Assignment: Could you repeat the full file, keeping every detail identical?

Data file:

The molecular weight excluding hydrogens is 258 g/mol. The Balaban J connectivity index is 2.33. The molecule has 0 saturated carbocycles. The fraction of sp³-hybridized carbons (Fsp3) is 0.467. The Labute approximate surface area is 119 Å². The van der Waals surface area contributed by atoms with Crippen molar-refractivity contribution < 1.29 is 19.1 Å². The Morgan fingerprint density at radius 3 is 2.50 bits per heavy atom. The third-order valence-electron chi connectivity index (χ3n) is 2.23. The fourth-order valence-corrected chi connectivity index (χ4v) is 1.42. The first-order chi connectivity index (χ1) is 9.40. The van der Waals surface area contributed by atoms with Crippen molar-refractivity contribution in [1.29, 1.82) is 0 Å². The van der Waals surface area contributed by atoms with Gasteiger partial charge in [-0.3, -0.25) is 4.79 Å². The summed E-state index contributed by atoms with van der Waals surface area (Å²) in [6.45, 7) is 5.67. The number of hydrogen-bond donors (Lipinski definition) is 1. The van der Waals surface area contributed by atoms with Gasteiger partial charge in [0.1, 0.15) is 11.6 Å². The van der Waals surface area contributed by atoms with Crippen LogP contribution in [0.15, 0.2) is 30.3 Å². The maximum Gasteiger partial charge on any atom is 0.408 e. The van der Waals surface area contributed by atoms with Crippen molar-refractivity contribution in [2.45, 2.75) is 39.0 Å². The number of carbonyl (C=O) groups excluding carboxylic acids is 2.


The molecular weight excluding hydrogens is 258 g/mol. The Balaban J connectivity index is 2.33. The molecule has 0 saturated carbocycles. The fraction of sp³-hybridized carbons (Fsp3) is 0.467. The Labute approximate surface area is 119 Å². The van der Waals surface area contributed by atoms with Crippen molar-refractivity contribution < 1.29 is 19.1 Å². The Morgan fingerprint density at radius 3 is 2.50 bits per heavy atom. The third-order valence-electron chi connectivity index (χ3n) is 2.23. The fourth-order valence-corrected chi connectivity index (χ4v) is 1.42. The first-order chi connectivity index (χ1) is 9.40. The van der Waals surface area contributed by atoms with Crippen molar-refractivity contribution in [1.29, 1.82) is 0 Å². The van der Waals surface area contributed by atoms with Gasteiger partial charge in [-0.3, -0.25) is 4.79 Å². The summed E-state index contributed by atoms with van der Waals surface area (Å²) in [6.45, 7) is 5.67. The number of hydrogen-bond donors (Lipinski definition) is 1. The van der Waals surface area contributed by atoms with Gasteiger partial charge in [0.1, 0.15) is 11.6 Å². The van der Waals surface area contributed by atoms with Crippen LogP contribution in [0.15, 0.2) is 30.3 Å². The maximum Gasteiger partial charge on any atom is 0.408 e. The van der Waals surface area contributed by atoms with Crippen molar-refractivity contribution in [2.45, 2.75) is 39.0 Å². The number of carbonyl (C=O) groups excluding carboxylic acids is 2.